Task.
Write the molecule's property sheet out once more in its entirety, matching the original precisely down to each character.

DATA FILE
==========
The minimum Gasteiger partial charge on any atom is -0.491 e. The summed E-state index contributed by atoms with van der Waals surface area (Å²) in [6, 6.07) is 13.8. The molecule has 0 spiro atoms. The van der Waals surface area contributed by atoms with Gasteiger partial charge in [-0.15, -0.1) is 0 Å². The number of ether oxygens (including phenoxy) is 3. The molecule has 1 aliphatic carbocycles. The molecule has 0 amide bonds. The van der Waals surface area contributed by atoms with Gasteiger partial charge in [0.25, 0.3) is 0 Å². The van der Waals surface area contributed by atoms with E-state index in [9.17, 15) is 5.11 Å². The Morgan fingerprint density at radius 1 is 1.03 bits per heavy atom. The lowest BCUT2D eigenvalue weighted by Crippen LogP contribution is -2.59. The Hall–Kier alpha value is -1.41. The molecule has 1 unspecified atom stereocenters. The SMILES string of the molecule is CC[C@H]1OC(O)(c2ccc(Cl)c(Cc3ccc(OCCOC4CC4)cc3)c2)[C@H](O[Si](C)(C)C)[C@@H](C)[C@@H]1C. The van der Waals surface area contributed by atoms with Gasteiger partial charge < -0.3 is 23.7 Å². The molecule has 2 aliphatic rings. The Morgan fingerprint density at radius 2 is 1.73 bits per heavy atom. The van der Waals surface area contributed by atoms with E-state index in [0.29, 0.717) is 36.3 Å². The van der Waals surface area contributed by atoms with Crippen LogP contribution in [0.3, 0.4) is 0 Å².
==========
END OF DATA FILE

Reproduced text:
The minimum Gasteiger partial charge on any atom is -0.491 e. The summed E-state index contributed by atoms with van der Waals surface area (Å²) in [6, 6.07) is 13.8. The molecule has 0 spiro atoms. The van der Waals surface area contributed by atoms with Gasteiger partial charge in [-0.15, -0.1) is 0 Å². The number of ether oxygens (including phenoxy) is 3. The molecule has 1 aliphatic carbocycles. The molecule has 0 amide bonds. The van der Waals surface area contributed by atoms with Gasteiger partial charge in [0.25, 0.3) is 0 Å². The van der Waals surface area contributed by atoms with E-state index in [9.17, 15) is 5.11 Å². The Morgan fingerprint density at radius 1 is 1.03 bits per heavy atom. The lowest BCUT2D eigenvalue weighted by Crippen LogP contribution is -2.59. The Hall–Kier alpha value is -1.41. The molecule has 1 unspecified atom stereocenters. The SMILES string of the molecule is CC[C@H]1OC(O)(c2ccc(Cl)c(Cc3ccc(OCCOC4CC4)cc3)c2)[C@H](O[Si](C)(C)C)[C@@H](C)[C@@H]1C. The van der Waals surface area contributed by atoms with Gasteiger partial charge < -0.3 is 23.7 Å². The molecule has 2 aliphatic rings. The Morgan fingerprint density at radius 2 is 1.73 bits per heavy atom. The van der Waals surface area contributed by atoms with E-state index in [0.29, 0.717) is 36.3 Å². The van der Waals surface area contributed by atoms with Crippen LogP contribution in [0.3, 0.4) is 0 Å².